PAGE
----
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      Role of m6A in osteoporosis, arthritis and osteosarcoma (Review)

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          Abstract

          RNA modification is a type of post-transcriptional modification that regulates important cellular pathways, such as the processing and metabolism of RNA. The most abundant form of methylation modification is RNA N6-methyladenine (m6A), which plays various post-transcriptional regulatory roles in cellular biological functions, including cell differentiation, embryonic development and disease occurrence. Bones play a pivotal role in the skeletal system as they support and protect muscles and other organs, facilitate movement and ensure haematopoiesis. The development and remodelling of bones require a delicate and accurate regulation of gene expression by epigenetic mechanisms that involve modifications of histone, DNA and RNA. The present review discusses the enzymes and proteins involved in mRNA m6A methylation modification and summarises current research progress and the mechanisms of mRNA m6A methylation in common orthopaedic diseases, including osteoporosis, arthritis and osteosarcoma.

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          The obesity-associated FTO gene encodes a 2-oxoglutarate-dependent nucleic acid demethylase.

          Variants in the FTO (fat mass and obesity associated) gene are associated with increased body mass index in humans. Here, we show by bioinformatics analysis that FTO shares sequence motifs with Fe(II)- and 2-oxoglutarate-dependent oxygenases. We find that recombinant murine Fto catalyzes the Fe(II)- and 2OG-dependent demethylation of 3-methylthymine in single-stranded DNA, with concomitant production of succinate, formaldehyde, and carbon dioxide. Consistent with a potential role in nucleic acid demethylation, Fto localizes to the nucleus in transfected cells. Studies of wild-type mice indicate that Fto messenger RNA (mRNA) is most abundant in the brain, particularly in hypothalamic nuclei governing energy balance, and that Fto mRNA levels in the arcuate nucleus are regulated by feeding and fasting. Studies can now be directed toward determining the physiologically relevant FTO substrate and how nucleic acid methylation status is linked to increased fat mass.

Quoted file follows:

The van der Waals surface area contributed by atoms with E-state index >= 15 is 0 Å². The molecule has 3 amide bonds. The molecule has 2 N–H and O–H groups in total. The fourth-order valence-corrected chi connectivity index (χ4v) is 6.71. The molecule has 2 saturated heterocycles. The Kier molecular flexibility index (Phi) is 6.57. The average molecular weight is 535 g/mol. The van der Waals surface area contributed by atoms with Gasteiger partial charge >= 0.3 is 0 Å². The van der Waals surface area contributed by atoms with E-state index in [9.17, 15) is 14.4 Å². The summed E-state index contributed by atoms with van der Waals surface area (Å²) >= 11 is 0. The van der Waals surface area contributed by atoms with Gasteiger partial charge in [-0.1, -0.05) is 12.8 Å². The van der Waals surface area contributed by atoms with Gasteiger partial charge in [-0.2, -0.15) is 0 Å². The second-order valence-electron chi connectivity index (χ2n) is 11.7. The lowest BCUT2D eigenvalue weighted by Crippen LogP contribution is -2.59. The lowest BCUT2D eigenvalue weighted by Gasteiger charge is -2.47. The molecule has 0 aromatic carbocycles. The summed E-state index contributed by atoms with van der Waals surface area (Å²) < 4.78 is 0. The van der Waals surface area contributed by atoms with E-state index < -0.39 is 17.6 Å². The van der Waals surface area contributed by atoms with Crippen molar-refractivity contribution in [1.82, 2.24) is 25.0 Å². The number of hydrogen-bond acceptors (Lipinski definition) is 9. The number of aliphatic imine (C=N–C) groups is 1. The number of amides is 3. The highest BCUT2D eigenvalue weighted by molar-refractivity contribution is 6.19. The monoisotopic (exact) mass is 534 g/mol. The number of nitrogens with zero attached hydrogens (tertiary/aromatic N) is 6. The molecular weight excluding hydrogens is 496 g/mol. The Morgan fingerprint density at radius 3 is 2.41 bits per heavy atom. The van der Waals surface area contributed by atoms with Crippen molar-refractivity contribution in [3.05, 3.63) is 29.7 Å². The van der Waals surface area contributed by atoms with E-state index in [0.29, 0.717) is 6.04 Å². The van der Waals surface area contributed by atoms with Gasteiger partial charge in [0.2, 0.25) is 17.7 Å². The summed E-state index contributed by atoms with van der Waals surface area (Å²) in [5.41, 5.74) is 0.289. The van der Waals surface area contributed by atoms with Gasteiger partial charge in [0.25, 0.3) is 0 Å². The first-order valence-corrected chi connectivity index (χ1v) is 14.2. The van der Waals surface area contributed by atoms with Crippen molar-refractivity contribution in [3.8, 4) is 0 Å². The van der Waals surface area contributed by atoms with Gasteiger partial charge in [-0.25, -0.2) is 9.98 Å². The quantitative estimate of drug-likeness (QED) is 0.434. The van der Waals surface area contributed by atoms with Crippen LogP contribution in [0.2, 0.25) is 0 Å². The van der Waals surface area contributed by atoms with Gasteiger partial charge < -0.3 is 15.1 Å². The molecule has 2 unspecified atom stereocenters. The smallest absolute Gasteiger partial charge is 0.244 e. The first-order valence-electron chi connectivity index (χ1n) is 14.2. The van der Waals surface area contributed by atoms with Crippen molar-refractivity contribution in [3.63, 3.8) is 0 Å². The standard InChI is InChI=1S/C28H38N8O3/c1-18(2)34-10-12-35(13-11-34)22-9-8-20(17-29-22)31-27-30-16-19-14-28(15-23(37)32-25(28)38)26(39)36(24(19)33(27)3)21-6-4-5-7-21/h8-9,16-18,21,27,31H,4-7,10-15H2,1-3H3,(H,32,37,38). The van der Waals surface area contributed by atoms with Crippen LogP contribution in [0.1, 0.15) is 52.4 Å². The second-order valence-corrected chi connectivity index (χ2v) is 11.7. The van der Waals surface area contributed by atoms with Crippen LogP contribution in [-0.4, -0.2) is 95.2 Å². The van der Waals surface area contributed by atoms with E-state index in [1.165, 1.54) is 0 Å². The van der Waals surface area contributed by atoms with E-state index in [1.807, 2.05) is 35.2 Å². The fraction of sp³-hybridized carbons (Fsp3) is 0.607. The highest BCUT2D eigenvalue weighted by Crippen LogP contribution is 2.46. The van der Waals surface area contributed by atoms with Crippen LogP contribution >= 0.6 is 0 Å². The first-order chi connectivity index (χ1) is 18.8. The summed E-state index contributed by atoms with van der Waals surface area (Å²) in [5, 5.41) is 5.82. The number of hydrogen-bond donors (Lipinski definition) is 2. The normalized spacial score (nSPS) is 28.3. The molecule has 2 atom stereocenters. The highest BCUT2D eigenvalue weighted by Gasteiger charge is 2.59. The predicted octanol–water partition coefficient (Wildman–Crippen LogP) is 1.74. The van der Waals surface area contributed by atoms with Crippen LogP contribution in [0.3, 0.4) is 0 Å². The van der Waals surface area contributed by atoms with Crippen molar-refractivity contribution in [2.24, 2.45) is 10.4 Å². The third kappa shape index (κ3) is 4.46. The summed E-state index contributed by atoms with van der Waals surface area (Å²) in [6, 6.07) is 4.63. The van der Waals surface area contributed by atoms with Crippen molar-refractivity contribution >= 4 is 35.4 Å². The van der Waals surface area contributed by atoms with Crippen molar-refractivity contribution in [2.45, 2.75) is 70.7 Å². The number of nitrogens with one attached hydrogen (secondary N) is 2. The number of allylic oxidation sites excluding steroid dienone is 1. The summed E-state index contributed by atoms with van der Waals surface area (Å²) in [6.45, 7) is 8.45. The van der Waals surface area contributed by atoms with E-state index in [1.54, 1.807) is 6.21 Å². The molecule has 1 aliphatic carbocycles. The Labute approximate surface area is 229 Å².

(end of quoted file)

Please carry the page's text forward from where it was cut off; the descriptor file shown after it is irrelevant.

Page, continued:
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            Topology of the human and mouse m6A RNA methylomes revealed by m6A-seq.

            An extensive repertoire of modifications is known to underlie the versatile coding, structural and catalytic functions of RNA, but it remains largely uncharted territory. Although biochemical studies indicate that N(6)-methyladenosine (m(6)A) is the most prevalent internal modification in messenger RNA, an in-depth study of its distribution and functions has been impeded by a lack of robust analytical methods. Here we present the human and mouse m(6)A modification landscape in a transcriptome-wide manner, using a novel approach, m(6)A-seq, based on antibody-mediated capture and massively parallel sequencing. We identify over 12,000 m(6)A sites characterized by a typical consensus in the transcripts of more than 7,000 human genes. Sites preferentially appear in two distinct landmarks--around stop codons and within long internal exons--and are highly conserved between human and mouse. Although most sites are well preserved across normal and cancerous tissues and in response to various stimuli, a subset of stimulus-dependent, dynamically modulated sites is identified. Silencing the m(6)A methyltransferase significantly affects gene expression and alternative splicing patterns, resulting in modulation of the p53 (also known as TP53) signalling pathway and apoptosis. Our findings therefore suggest that RNA decoration by m(6)A has a fundamental role in regulation of gene expression.